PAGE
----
02 September, 2020
The UK General Data Protection Regulation (UKGDPR) is the same after Brexit as it was before, but it would appear that many organisations are still coming to terms with the impact it can have on their day-to-day practice, not least the colossal increase in volume of subject access requests (SARs) which appear to be creating as much pressure and confusion as the threat of a data breach.
According to the Information Commissioners Office's own official statistics, mishandling of SARs is by far, the number one data protection issue complained about by the public. In 2019 more than half of the 18,000 data protection-related complaints lodged with the ICO concerned individuals' rights to access their personal data held by organisations. As a result the Information Commissioner's Office (ICO) has recently updated its published guidance to assist organisations in dealing with requests from individuals for their data. The guidance is available at here.
A subject access request (SAR) is a request made by or on behalf of an individual for information. The request does not have to be in any particular format. It entitles an individual to find out what personal data is being held about them by an organisation, and more importantly why that organisation is holding it, and to whom that organisation may disclose that information as well as other information. Any individual is entitled to ask for this under section 7 of the Data Protection Act 1998 (DPA). A right that now continues under the new General Data Protection Regulations.
Under the new GDPR, the request can be made verbally, in writing or via social media. The request can be sent to any part of the organisation, and as long as it makes clear what the individual is asking for then it will be deemed as a valid request and should be treated as such. Once received, the requests should be handled in accordance with the requirements of the Data Protection Act 2018 / UKGDPR.
In the majority of cases no fee will be charged, unless the organisation can show that the request is either manifestly unfounded in its nature, or is so excessive or complex it will require additional time and administrative resources to produce it. If that is the case, the organisation concerned should advise you of those charges before dealing with the request. They should do this within 1 month of receiving your request.
Under Article 12 of UKGDPR, a data controller must respond to a SAR without undue delay, and in any event within 1 month of receipt of the request. This can be extended by a further 2 months if the request is complex or a series of requests have been made by the data subject. The rules stipulate that requests must be dealt with promptly. If the request is complex or excessive, the data controller must inform you if it wants to extend the time to respond within that 1-month time period. The responsibility for complying with a SAR lies with the data controller and its Data Protection Officer (DPO) is in charge of compliance internally.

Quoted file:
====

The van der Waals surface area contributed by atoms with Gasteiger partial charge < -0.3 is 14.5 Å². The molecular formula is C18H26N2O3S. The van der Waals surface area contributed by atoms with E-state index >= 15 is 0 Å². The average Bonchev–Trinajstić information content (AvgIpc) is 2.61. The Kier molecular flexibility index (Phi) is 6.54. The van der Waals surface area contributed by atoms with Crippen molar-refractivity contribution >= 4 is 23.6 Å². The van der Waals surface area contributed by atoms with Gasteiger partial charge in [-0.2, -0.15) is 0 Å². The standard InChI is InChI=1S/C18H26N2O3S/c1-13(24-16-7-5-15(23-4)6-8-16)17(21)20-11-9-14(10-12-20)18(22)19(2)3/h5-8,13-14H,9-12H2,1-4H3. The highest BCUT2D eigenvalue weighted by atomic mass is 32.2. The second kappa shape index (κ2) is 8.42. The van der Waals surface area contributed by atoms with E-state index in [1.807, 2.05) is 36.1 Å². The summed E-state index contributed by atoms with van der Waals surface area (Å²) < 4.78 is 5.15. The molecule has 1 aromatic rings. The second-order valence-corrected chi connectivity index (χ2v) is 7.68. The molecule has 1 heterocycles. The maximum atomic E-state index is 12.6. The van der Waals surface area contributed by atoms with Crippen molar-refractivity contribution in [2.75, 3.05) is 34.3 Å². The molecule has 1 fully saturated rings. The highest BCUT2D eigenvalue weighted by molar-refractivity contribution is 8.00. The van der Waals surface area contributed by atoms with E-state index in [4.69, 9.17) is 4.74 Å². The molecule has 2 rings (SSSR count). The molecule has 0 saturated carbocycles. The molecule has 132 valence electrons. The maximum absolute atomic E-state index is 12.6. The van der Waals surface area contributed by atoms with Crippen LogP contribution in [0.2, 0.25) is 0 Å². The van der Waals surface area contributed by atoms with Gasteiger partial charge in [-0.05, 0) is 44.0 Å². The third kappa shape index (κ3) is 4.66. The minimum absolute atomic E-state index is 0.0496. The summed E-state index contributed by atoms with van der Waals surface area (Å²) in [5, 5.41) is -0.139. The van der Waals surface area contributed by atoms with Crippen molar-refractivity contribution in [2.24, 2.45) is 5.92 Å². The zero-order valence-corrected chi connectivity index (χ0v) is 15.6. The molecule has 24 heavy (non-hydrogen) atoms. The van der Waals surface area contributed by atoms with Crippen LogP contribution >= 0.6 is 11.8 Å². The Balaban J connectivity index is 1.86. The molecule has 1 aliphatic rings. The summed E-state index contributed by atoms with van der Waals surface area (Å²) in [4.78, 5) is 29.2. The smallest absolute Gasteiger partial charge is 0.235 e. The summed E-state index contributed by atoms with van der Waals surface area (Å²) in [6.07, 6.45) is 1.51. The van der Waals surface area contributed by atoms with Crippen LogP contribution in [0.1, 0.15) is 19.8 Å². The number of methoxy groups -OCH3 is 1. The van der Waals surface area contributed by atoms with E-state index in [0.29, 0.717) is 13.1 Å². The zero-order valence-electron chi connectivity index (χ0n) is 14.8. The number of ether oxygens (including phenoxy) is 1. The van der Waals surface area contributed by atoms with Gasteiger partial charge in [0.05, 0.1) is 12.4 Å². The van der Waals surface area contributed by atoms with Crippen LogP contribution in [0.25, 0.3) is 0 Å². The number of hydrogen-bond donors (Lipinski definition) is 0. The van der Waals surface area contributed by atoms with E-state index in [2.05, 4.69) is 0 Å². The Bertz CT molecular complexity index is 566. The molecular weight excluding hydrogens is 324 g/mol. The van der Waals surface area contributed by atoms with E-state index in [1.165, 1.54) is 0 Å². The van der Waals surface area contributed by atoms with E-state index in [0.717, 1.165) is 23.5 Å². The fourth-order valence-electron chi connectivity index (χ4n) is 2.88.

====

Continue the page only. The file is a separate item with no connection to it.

If there is a good reason not to comply with the request then you should be informed about those reasons. If you are not happy with the response given, or the organisation has simply failed to respond to your request within 1 month, then you have a right to complain to the ICO, which has the ability to seek to enforce your rights.
The ICO has powers to issue the organisation with warnings, reprimands, compliance orders, and in extreme circumstances can impose large fines on organisations who have breached the UKGDPR. If a fine is deemed appropriate the ICO will have considerable discretion to set the level. There are no fixed penalties or minimum fines. The ICO will also take into account past conduct of the organisation concerned. The Data Protection Act 2018 also makes it a criminal offence to alter, deface, block, erase, destroy or conceal personal data to prevent disclosure to a data subject.
The organisation must inform you immediately if they have mishandled your SAR, and as a result infringed your rights (for example by sending the response to your request to the wrong person and creating a data breach). In such cases, if you can show that you have suffered substantial damage as a result, you may have a claim for compensation.
If you believe you may have suffered a data breach, or have any enquiries relating to the mishandling of a SAR which may give rise to a possible civil claim, please contact The Data Breach Claims Team at Forbes Solicitors on 01254 872 111.
It is clear since the introduction of the GDPR in 2018 that Claimant Solicitors are noticing a significant increase in enquiries from individuals seeking to bring civil claims against organisations for breaches of data protection law. For data controllers, time spent getting robust policies and procedures in place now may therefore pay dividends in the long run by reducing the right of breaches and claims as well as enforcement by the ICO.
If you believe you may have suffered a data breach, or have any enquiries relating to the mishandling of a SAR which may give rise to a possible civil claim, please contact Lisa Atkinson, Associate at Forbes Solicitors on 01254 222 448 or email at firstname.lastname@example.org for a free initial consultation, or to receive further information and guidance.
If your organisation needs training or help with handling SARs or GDPR compliance generally please contact our Government, Procurement & Information team here.